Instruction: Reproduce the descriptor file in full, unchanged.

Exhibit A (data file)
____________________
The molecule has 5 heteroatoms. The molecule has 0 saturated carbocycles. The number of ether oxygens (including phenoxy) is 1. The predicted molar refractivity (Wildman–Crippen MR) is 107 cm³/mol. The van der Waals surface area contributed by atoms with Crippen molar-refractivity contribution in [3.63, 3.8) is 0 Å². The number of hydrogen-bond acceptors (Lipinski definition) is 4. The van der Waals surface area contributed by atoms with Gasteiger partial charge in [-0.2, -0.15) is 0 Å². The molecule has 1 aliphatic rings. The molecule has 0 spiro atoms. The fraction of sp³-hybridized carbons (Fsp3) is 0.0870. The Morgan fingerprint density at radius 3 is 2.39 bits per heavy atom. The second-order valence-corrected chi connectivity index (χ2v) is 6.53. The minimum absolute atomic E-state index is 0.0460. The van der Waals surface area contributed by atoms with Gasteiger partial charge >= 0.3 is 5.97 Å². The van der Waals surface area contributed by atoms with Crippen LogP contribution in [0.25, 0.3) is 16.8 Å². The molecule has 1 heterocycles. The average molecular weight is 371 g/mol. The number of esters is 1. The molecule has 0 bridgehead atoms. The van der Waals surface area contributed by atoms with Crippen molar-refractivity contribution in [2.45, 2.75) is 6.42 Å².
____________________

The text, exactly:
The molecule has 5 heteroatoms. The molecule has 0 saturated carbocycles. The number of ether oxygens (including phenoxy) is 1. The predicted molar refractivity (Wildman–Crippen MR) is 107 cm³/mol. The van der Waals surface area contributed by atoms with Crippen molar-refractivity contribution in [3.63, 3.8) is 0 Å². The number of hydrogen-bond acceptors (Lipinski definition) is 4. The van der Waals surface area contributed by atoms with Gasteiger partial charge in [-0.2, -0.15) is 0 Å². The molecule has 1 aliphatic rings. The molecule has 0 spiro atoms. The fraction of sp³-hybridized carbons (Fsp3) is 0.0870. The Morgan fingerprint density at radius 3 is 2.39 bits per heavy atom. The second-order valence-corrected chi connectivity index (χ2v) is 6.53. The minimum absolute atomic E-state index is 0.0460. The van der Waals surface area contributed by atoms with Gasteiger partial charge >= 0.3 is 5.97 Å². The van der Waals surface area contributed by atoms with Crippen LogP contribution in [0.25, 0.3) is 16.8 Å². The molecule has 1 heterocycles. The average molecular weight is 371 g/mol. The number of esters is 1. The molecule has 0 bridgehead atoms. The van der Waals surface area contributed by atoms with Crippen molar-refractivity contribution in [2.45, 2.75) is 6.42 Å².